“Words spoken in battle have many meanings.  I know Harry, I was his Head of House for six years, and even I had difficulty believing what he had said.  Others… They might well believe that Harry was merely trying to unnerve his opponent, using whatever lies or truth were at his disposal to do so.  It is a tool Voldemort has used many times.  Stories of your loyalties, mixed in with fables come to life—it would have been difficult for one who does not know Harry to understand that he rarely spoke anything but the truth.” 

This time, Severus did snort.  That was too much.  Potter had lied to him many times; it seemed to be his third favourite pastime, after finding trouble and Quidditch.

“Nevertheless, not many have the strength to kill a friend for mere strategy.”

Her words stabbed more deeply than she could have intended.

He had never explained himself.  He never wanted to defend that action, but the words were at his lips, and he gave them voice.  “Albus was dying.  He had been, since before the school year started.  He had encountered a cursed object.”

“His hand.  He never said.  He told me it was a minor thing...”

“It was killing him.”

The bald words echoed in the silence.

“That night, when he called for me,” he continued after a moment, “whatever he and Potter had been doing had broken through my last protections.  He was holding himself upright by sheer force of will.”  Up on the Astronomy Tower with Draco, with Bellatrix there for witness, as well as Greyback and the Carrows circling like the vultures they were, Albus had still allowed himself one plea, aimed directly at him.  It was the single most difficult thing Albus, or anyone, had ever asked him to do, but he had done it.  It had been necessary. 

“He would not have survived the night.”  His tone ended the subject.  He would not justify himself further.

Minerva closed her eyes for a moment, then nodded.  “You are here because you are ill, and were near to death.”  She turned the conversation back to his original question.  “We kept you here instead of taking you to St Mungo’s to ensure you live long enough for the truth, whatever it is, to come out.  There was enough room for doubt to give you that much.”  She paused, and he knew he would not like the words that followed.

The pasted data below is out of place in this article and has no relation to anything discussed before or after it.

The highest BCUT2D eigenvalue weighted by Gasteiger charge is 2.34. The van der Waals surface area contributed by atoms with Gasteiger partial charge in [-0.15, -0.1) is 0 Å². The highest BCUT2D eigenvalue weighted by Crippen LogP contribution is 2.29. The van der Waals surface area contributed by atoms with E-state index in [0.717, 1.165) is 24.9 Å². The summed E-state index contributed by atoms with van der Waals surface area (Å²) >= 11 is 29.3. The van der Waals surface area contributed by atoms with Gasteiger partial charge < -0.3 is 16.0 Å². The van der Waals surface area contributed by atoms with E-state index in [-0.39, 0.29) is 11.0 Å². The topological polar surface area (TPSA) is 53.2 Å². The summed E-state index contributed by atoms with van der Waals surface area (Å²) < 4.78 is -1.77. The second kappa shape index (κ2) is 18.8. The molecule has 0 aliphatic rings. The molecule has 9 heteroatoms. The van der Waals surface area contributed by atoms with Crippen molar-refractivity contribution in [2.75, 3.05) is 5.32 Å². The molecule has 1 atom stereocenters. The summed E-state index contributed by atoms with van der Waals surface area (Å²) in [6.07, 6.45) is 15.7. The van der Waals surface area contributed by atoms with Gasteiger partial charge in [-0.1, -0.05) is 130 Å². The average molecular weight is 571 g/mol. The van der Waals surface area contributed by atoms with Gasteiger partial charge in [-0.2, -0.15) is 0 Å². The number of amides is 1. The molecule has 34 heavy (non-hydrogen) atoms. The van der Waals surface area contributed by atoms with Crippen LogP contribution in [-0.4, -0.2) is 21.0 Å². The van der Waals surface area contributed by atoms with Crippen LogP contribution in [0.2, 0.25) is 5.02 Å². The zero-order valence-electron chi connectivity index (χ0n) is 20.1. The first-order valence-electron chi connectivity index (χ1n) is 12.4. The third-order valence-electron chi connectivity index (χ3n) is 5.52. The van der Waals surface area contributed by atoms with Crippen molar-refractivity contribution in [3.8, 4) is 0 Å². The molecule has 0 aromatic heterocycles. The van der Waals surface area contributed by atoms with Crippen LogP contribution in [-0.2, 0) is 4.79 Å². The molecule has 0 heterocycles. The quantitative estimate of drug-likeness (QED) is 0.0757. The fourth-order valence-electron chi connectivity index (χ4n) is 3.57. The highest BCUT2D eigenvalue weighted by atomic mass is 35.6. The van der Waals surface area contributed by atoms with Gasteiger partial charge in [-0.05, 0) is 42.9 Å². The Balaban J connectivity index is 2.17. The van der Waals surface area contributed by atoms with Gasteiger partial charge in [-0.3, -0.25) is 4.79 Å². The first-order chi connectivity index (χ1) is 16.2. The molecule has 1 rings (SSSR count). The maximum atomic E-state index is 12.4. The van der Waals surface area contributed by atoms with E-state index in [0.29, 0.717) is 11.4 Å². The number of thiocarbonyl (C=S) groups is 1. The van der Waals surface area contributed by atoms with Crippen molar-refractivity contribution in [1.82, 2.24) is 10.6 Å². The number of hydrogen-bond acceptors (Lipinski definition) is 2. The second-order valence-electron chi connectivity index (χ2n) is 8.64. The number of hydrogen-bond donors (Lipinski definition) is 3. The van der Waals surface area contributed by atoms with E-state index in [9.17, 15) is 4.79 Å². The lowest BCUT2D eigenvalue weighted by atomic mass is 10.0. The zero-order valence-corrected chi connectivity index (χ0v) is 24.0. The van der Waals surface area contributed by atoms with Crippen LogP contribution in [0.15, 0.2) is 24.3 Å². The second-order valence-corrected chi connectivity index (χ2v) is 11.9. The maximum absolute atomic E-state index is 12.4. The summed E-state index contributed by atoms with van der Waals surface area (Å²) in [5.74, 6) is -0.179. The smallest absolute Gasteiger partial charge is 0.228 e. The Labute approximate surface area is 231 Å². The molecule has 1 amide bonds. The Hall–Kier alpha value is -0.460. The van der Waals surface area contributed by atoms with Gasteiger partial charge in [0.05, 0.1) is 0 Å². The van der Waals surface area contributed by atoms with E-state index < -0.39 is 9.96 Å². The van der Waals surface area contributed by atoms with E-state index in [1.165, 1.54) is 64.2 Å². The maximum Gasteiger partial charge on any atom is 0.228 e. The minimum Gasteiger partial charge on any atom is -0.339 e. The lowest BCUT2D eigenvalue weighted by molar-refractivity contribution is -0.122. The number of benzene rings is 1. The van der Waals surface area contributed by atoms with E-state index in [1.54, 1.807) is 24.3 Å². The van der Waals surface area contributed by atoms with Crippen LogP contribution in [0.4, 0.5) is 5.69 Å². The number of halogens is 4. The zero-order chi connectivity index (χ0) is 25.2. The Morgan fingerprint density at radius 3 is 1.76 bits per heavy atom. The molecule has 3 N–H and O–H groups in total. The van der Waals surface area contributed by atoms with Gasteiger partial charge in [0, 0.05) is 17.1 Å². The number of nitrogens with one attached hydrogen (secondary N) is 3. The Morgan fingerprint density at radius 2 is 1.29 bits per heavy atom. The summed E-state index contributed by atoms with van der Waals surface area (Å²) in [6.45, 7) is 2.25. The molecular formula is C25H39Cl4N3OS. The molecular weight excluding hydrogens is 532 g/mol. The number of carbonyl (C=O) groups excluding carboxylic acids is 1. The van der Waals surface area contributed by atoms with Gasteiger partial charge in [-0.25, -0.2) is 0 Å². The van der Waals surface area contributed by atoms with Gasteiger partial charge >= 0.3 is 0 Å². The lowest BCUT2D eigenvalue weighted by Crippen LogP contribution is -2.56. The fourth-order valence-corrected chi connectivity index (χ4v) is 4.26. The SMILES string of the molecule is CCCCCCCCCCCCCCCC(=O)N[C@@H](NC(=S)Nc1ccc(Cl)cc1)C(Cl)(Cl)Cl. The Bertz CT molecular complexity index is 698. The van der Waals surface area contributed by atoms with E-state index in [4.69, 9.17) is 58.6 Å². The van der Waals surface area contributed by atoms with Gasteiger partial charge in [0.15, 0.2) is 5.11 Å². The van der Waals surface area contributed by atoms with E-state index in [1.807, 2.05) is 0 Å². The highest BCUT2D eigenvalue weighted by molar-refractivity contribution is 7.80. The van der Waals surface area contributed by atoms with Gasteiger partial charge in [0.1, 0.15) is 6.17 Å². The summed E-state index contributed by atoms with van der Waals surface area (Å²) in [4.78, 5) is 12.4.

“If you are to have a life of your own after this, Severus, you must have a trial, and you must survive until then.”

Trial.  The last time he’d been on trial, he’d had Dumbledore standing up for him.  Who would stand up for him this time?  Who had the political power to free him from the consequences of the decisions that had been required of him? 

His body was healing.  He was no longer in constant pain. He had yet to test his magic, to discover the effects of near death on his magical strength and ability.  He longed to hold his wand.

He was free of the Dark Lord, free from the need to act the spy.  He was even free of his promises to Albus.  His vow to Lily’s memory was fulfilled.  Potter had survived.  The Dark Lord was dead. 

He was alive.  For the first time, he stopped to consider that fact.  He was alive.  He found he wanted to survive, and to remain free.  He wanted to experience the world for which he had set aside his life for over sixteen years.

Suddenly Minerva’s words repeated in his mind.  Fables come to life.  “He spoke of the wand?  In a room full of Death Eaters?  Has he no circumspection at all?”

The look on her face would have daunted a lesser man.  He could almost imagine storm clouds gathering around her and for a moment she reminded him of Albus in those rare times when he exhibited fury.